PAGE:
Waiting for winter’s hardtop to disappear

As I peer out my small office window, there is a steady stream of water cascading from the roof. The brilliant spring sun glints off the fresh untracked snow in the side yard as a bluebird day sky reaches to the horizon in all directions.

I wince and squint while searching for animal tracks in the backyard, but it is impossible to scour the scene without the aid of polarized sunglasses.

With temperatures hovering in the high 30s, I can already see a long black line of water on Ray Brook making its first appearance of the new year.

Last year on the opening day of trout season, I fished the brook from a canoe, and it was wide open and free of ice. This year, I decided to strap on a pair of skis in order to access a few stretches of open water in which to land a cast.

Along the brook, a variety of retuning birds were flitting and fluttering among the leafless tag alders. The fresh snow offered evidence of a variety of critters, including fox, beaver and muskrat, as well as the tell-tale three-toed tracks of a single wild turkey. There was a surprising amount of signs to be found along the water’s edge, where the warm sun seemed to enliven the birds.

While skiing down a long hill to access the brook’s far banks, I was startled by a ruffed grouse that burst into the air.

My heart was still pounding as a pair of ducks took off from just upstream.

After regaining my breath, I took a few casts with a flyrod, but the only insects to be found were snow fleas that turned my ski tracks into two black lines in the fresh snow.

It appears I’ve got the luck of an Irish sportsman as game birds only come around when I’ve got my deer rifle in hand. Conversely, whitetails tend to show up I’m while I’m packing a flyrod.

There are no magic shamrocks to be found in the lining of my game bag.

Anglers should not be in such a rush to trade in their ski poles for fishing poles during this period of seasonal transition. Local rivers and streams will be running high with snowmelt and waters will remain cold. As a result, trout will remain sluggish and slow on the take.

With over two feet of snow still in the woods, and a comparable thickness of ice covering area lakes, the trout season will be on hold as anglers wait for ice-out.

However, if you feel a need to wet a line, seek out deep pools near the base of waterfalls or rapids, especially on warm, sunny days when warm air can raise water temperatures by a few degrees.

Present offerings slow and deep, on fine lines with a light touch. Live bait is safe bet, especially offerings such a small crayfish, worms or maggots.

Other likely areas to concentrate angling activity are around the inlets and outlets of local lakes and ponds, such as Bog River Falls, Buttermilk Falls, Lake Clear, Follensby Clear Pond, Upper Saranac Lake, Upper St. Regis Lake and others.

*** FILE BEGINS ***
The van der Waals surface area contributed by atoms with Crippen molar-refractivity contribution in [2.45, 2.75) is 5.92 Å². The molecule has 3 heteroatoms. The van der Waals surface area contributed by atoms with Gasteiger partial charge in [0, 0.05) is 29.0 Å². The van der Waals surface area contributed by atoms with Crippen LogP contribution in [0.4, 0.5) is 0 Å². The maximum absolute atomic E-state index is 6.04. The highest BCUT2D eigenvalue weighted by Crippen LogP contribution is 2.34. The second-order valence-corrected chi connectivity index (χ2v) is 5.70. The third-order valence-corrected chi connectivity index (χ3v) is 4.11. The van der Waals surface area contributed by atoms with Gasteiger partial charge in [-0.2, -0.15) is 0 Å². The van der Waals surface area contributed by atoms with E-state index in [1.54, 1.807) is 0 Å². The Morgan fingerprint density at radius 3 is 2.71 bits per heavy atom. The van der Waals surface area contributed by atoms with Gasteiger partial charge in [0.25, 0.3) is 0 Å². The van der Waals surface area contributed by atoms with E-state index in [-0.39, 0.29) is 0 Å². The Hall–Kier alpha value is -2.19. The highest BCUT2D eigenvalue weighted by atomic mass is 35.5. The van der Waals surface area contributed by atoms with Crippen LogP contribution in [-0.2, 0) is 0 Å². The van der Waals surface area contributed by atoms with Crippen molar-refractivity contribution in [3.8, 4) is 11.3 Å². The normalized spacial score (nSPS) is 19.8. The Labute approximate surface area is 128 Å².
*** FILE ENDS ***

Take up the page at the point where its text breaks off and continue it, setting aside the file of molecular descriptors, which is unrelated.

Over the next few weeks, smelt will begin massing up near the mouths of brooks to begin their annual migration into the tributaries to spawn. The smelt run provides an excellent opportunity for anglers to fish for large lake trout, browns and salmon lurking nearby to feed on the silvery baitfish.

The smelt run is triggered by the first full moon of the month, which will occur on April 15 this year. Smelt will move into the streams to spawn each evening and exit back to the lake in the early morning hours.

Tell-tale signs the smelt run has begun is to be found in trees, along the shores of the ponds and lakes, where eagles, osprey, gulls and loons will concentrate near inlet streams.

As can be expected following the recent “vintage winter,” area anglers are eager to get out after the trout during the first few weeks of the new season.

With the current cold water conditions, fish will be very slow on the take and fly hatches will be nearly non-existent. It is, however, an ideal time to scour the maps, review recent stocking records and to begin making plans for future brook trout expeditions.

It’s also a good time to check rods guides for nicks and burrs, re-spool the reels with fresh line and clean and lubricate the gears.

I also like to spend some time cleaning up my tackle boxes, sharpening and replacing hooks on lures and sorting through fly boxes for those old favorite flies that never manage to end up in the stream.

Every few years, I polish my entire collection of Lake Clear Wabblers with a light abrasive toothpaste and spray the shiny spoons with a clear lacquer.

These are just a few of the necessary preseason preparations that can help anglers remain occupied while they wait for winter’s hardtop to disappear.